Because my goal is to provide you with tools to foster good speech and language development, I decided to expand on a point I only mentioned in my last post: reading to your child is a good way to increase how much language he or she hears throughout the day.
So, in the spirit of providing helpful tips, here’s an important one. Read to your child. Everyday. It’s never too early (or too late) to start. The more we read to (and talk to) our children, the more words they hear. And the more words they hear, the larger their vocabularies become. This makes reading comprehension, and really all learning, easier as children enter school. Reading to children is also a positive interaction and can lead to a love of reading later on. Kids who read more are better readers.
As a professional, I often hear from parents of toddlers that their children do not have the attention span to sit through an entire book. They’d rather be off doing something else. Maybe your child turns the pages so quickly that you barely have enough time to read a couple of words, never mind a whole page. As a parent of one such toddler, I know how frustrating it can be. But I have a few strategies to make it a little easier.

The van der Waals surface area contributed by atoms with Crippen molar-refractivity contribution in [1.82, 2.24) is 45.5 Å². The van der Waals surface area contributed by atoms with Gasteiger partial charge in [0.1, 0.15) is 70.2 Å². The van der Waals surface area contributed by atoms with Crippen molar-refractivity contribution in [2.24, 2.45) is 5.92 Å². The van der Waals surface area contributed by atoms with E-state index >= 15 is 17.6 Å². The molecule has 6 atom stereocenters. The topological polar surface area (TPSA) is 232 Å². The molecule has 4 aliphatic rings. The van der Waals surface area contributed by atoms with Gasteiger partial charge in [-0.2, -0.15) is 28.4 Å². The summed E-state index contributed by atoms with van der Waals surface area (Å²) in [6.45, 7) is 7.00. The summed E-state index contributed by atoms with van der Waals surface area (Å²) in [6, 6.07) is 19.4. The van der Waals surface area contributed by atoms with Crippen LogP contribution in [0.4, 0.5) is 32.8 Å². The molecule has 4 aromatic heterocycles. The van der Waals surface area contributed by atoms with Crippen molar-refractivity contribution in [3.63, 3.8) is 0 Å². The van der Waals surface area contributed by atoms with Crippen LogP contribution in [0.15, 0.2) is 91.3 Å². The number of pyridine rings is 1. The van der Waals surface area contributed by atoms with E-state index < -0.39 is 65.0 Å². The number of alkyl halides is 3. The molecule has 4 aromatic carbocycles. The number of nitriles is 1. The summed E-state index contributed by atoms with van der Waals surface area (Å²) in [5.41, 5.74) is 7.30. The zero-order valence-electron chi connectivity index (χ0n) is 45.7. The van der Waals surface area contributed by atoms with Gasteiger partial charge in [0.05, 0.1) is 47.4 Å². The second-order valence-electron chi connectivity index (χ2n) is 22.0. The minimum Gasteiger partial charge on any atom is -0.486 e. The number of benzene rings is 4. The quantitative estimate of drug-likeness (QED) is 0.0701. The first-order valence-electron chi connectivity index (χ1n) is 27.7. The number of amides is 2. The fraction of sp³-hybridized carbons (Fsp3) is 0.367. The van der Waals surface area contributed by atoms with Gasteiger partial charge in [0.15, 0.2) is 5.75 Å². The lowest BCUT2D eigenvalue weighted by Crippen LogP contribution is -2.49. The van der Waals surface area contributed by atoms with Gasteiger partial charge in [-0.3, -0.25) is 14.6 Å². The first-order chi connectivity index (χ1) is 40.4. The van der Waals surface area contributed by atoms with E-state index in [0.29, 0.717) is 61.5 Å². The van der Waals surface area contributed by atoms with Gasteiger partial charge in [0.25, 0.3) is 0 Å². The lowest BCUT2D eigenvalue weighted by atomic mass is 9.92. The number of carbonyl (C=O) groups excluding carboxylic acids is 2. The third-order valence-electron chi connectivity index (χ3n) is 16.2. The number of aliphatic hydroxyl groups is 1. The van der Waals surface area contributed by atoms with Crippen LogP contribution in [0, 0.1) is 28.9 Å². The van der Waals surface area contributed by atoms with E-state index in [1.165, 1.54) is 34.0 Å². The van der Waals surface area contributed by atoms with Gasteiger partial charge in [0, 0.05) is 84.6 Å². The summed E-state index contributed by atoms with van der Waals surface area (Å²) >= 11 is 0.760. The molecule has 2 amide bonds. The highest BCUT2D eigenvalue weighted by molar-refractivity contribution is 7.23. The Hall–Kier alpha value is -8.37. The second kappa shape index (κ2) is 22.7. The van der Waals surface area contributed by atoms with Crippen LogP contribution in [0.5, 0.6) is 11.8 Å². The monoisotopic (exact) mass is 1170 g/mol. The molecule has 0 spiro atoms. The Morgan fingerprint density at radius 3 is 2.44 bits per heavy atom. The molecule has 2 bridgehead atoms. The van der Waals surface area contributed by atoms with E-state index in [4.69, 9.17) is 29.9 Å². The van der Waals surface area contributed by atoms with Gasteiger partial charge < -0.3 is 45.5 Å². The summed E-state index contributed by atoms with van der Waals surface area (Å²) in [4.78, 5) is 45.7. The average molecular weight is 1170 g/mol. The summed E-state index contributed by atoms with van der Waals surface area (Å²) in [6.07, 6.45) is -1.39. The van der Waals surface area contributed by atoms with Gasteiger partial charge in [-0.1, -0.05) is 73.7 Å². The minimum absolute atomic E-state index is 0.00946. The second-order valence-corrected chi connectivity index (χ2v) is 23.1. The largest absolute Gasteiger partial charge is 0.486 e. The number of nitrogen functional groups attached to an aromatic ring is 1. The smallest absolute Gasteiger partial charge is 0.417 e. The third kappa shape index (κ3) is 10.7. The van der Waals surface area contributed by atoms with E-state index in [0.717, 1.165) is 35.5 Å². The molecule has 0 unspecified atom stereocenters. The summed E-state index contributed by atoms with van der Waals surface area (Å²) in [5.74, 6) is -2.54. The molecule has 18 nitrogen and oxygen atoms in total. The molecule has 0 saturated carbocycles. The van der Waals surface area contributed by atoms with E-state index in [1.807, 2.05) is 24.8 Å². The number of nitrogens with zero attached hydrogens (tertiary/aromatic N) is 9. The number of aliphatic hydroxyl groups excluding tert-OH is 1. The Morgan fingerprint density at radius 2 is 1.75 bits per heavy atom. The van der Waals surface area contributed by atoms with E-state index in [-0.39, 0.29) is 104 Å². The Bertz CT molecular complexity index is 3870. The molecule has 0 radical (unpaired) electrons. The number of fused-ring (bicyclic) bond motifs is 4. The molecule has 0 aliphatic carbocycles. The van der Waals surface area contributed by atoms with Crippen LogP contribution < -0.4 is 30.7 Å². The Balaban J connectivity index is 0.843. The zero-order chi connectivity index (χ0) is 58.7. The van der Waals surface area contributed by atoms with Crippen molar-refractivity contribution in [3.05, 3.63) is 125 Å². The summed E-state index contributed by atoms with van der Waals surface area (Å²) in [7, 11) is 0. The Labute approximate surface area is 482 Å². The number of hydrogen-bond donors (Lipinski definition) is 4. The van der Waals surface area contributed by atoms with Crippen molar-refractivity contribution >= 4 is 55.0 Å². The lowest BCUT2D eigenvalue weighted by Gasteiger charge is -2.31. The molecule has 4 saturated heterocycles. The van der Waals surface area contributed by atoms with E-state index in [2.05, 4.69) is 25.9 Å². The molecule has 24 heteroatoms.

- Try to hold the book at arm’s length so your child can’t turn the page until you’re ready.
- Try sitting your child up on a comfortable chair or couch while you kneel down on the floor in front of them with a book. This keeps the book out of your child’s reach and lets him or her make eye contact with you during story-time.
- You don’t have to read the words on the page. You can make up your own story to go along with the pictures. You can summarize what’s going on in the story to make it shorter for your child.
Eventually, most children will develop an attention span that is long enough to sit through a book and you won’t need these strategies. In the meantime, though, they are there for you to use.
Kids often want to read the same book over and over. Does it make us parents want to jump off a cliff to have to read Brown Bear, Brown Bear, What Do You See? for the 87th time this week? Of course. But kids learn through repetition. Grin and bear it and throw in a different book every so often. (Plus, you’ll be wishing your child wants to read the brown bear book when he brings home Captain Underpants from the school library.)
So you or your child has picked out a book, and you’re sitting down to read it. Assuming your child no longer has the attention span of a goldfish, you can ask your child questions about the book. With toddlers and preschoolers, adults have a tendency to ask “What’s this?” a lot. While it’s certainly okay to do that a couple of times during a book, avoid doing it on every page. (It can make children think that the only purpose for looking at books is to label pictures.) You, the adult, can point out and name pictures. When reading a book your child has heard many times before, you can pause and let him try to fill in the blank. For school age children – ask questions that require a little thought. What do you think will happen next? How do you think the character feels? If you read a word you think your child might not understand, ask if he or she knows what it means, and if not, explain it.
One last thing. Turn off the TV and put down your smart phone when you’re reading with your children. You don’t want have to compete for their attention (or they for yours).